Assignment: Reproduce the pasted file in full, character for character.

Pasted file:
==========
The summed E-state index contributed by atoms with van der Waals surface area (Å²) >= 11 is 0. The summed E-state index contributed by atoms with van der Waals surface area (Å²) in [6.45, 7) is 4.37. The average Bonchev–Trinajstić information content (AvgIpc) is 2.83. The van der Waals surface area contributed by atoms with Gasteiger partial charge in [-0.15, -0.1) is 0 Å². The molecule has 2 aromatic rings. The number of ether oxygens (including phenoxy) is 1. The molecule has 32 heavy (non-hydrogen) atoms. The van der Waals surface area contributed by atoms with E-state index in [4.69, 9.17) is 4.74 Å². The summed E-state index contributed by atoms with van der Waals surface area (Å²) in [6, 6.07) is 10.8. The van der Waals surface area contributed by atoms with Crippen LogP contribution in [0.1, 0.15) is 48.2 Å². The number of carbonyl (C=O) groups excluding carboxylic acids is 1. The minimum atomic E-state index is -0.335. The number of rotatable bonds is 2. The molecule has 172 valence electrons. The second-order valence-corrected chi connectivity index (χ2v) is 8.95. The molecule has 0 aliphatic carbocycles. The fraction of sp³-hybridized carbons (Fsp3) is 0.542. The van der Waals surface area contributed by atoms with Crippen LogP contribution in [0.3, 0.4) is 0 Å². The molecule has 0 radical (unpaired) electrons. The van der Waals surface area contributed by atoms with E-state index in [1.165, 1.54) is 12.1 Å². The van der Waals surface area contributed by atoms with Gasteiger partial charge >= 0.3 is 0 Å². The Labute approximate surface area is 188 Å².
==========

The summed E-state index contributed by atoms with van der Waals surface area (Å²) >= 11 is 0. The summed E-state index contributed by atoms with van der Waals surface area (Å²) in [6.45, 7) is 4.37. The average Bonchev–Trinajstić information content (AvgIpc) is 2.83. The van der Waals surface area contributed by atoms with Gasteiger partial charge in [-0.15, -0.1) is 0 Å². The molecule has 2 aromatic rings. The number of ether oxygens (including phenoxy) is 1. The molecule has 32 heavy (non-hydrogen) atoms. The van der Waals surface area contributed by atoms with E-state index in [4.69, 9.17) is 4.74 Å². The summed E-state index contributed by atoms with van der Waals surface area (Å²) in [6, 6.07) is 10.8. The van der Waals surface area contributed by atoms with Crippen LogP contribution in [0.1, 0.15) is 48.2 Å². The number of carbonyl (C=O) groups excluding carboxylic acids is 1. The minimum atomic E-state index is -0.335. The number of rotatable bonds is 2. The molecule has 172 valence electrons. The second-order valence-corrected chi connectivity index (χ2v) is 8.95. The molecule has 0 aliphatic carbocycles. The fraction of sp³-hybridized carbons (Fsp3) is 0.542. The van der Waals surface area contributed by atoms with Crippen LogP contribution in [0.3, 0.4) is 0 Å². The molecule has 0 radical (unpaired) electrons. The van der Waals surface area contributed by atoms with E-state index in [1.165, 1.54) is 12.1 Å². The van der Waals surface area contributed by atoms with Gasteiger partial charge >= 0.3 is 0 Å². The Labute approximate surface area is 188 Å².